This is a very informal, off-the-cuff survey of some web applications in the Rails ecosystem that have varying payment plans, how they present them, and some of the differences among them. The idea is not to compare the services, but to start to get a handle on how to price services on the web.
I’m working on launching a small, very niche Rails-based web application in the near future, and am looking to charge a small amount per-month for it. Mostly as a way to make ends meet while I’m unemployed, but also because I’d like to provide a few extra features to those users who already donate to the free JBidwatcher application, and because the web application uses S3 and I have to defray those costs. While I’m very grateful my users are contributing because JBidwatcher itself is useful to them, I’d like to offer a ‘premium’ value both for folks who have already donated, and for people who don’t feel comfortable just sending money, and want to see something extra for it.
This led me to be curious about pricing. I pay for several web applications already, and expect that eventually I’ll have to pay for more if Google starts actually asking for money. 🙂 I decided to dig into the applications that are out there, and see what kind of pricing models I should be looking at.
From my informal survey, a lot of the subscription plan models used by Rails-oriented companies naturally grew out of 37signals and their fanatic devotion to the concept that web applications should be good enough to charge for, and should be charged for.
The products I’ve looked at for this are Lighthouse, Tender, GitHub, Highrise, Basecamp, Campfire, NewRelic RPM, CrazyEgg, Hoptoad, Thunder Thimble, and Pingdom. I’m sure there are many others out there, but those are the ones I deal with on a semi-regular basis. I have paid accounts with GitHub and Pingdom, and have used (at other companies) paid accounts on Hoptoad and NewRelic RPM.
One specific attribute of all of these applications is that they have varying levels of paid accounts, not just a free/paid[/lifetime] like many other services (LiveJournal, Flickr, LibraryThing, to pick a few that I personally use). I like the spectrum approach as it gives users a choice as to how much services they’ll need, and what the amount they’re willing to pay for it is.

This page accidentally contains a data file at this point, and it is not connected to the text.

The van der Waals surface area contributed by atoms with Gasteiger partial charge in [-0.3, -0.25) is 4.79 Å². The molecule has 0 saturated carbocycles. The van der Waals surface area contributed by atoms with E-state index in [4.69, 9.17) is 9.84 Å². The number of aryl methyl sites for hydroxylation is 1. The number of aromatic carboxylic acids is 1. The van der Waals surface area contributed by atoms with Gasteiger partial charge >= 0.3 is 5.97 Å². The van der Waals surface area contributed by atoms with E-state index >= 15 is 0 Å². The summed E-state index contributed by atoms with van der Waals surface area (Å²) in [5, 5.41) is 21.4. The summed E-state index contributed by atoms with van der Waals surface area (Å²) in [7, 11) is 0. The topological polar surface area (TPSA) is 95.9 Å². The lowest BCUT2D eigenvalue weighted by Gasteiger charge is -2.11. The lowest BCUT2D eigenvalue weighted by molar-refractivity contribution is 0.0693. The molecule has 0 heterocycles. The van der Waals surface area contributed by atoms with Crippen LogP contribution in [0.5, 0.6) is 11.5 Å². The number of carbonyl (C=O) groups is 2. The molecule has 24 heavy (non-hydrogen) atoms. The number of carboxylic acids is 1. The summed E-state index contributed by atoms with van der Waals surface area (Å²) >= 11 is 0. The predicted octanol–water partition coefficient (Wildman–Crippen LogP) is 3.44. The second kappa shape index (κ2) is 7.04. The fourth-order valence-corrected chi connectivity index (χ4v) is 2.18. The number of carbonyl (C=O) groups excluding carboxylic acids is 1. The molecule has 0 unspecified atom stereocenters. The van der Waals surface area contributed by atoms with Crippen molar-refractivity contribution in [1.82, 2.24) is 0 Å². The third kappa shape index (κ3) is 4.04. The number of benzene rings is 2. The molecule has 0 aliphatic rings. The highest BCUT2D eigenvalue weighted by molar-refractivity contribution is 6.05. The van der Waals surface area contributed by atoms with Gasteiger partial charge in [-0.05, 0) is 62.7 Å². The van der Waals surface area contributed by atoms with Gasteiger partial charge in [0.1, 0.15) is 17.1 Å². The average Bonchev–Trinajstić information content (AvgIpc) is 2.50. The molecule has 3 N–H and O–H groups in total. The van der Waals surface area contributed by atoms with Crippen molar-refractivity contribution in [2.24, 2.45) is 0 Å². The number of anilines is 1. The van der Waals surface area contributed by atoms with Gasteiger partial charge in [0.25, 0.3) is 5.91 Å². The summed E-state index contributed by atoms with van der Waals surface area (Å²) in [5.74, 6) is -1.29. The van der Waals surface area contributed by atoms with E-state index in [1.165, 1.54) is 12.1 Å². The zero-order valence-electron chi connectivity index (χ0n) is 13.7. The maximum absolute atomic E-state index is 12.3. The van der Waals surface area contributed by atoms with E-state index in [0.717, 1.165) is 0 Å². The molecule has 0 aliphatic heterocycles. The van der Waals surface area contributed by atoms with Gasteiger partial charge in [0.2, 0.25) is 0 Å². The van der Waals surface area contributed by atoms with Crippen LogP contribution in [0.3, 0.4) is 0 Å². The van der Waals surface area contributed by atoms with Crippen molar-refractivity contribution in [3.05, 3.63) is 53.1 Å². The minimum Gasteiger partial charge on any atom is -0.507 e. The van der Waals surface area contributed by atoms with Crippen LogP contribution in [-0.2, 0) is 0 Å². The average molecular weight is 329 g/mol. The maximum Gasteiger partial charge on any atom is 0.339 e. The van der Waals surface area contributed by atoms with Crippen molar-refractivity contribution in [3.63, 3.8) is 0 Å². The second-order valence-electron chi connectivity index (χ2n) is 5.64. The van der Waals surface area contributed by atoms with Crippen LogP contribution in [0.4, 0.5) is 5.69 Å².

Raw Pricing Plans
First I want to present the ‘raw data’, a link to the plans and a brief table with the plan names and the monthly cost. Then I’ll point out a few things I found interesting about the data.
|* and a free plan|
Free trial is 30 days only.
|* and a free plan|
|* and a free plan|
|* and a free plan|
*Free trial is 30 days only
|* and a free plan|
So what’s interesting here?
Lighthouse, Tender, GitHub, Highrise, Basecamp and Campfire all differentiate on disk space used.
Lighthouse, Tender, GitHub, Highrise, Campfire, Hoptoad and Thunder Thimble all have some variation on the concept of ‘user’ that you can pay more for more of.
In everything except NewRelic and to a lesser extent Hoptoad, all the capabilities of each application are available to all user levels, just at varying quantities. Feature distinction only exists in those two applications. In Hoptoads case, the distinction is between free/non-free; if you’re paying, you get all the services. This leaves NewRelic as the only one that deeply distinguishes between features available to different paid levels.
GitHub, Highrise, Campfire, and Hoptoad all have SSL support as an ‘add-on’ feature; it’s not part of the free accounts, and in some cases it’s not part of the basic level paid accounts either.
When I signed up for Pingdom, they sent me a ‘70% off the first year’ invitation, which reduced the price to roughly $3/mo. for all the basic plan amenities; presumably under the theory that they will be able to re-subscribe me in a year at full price.
NewRelic is running a 20% off discount currently, which lasts as long as you have a paid account.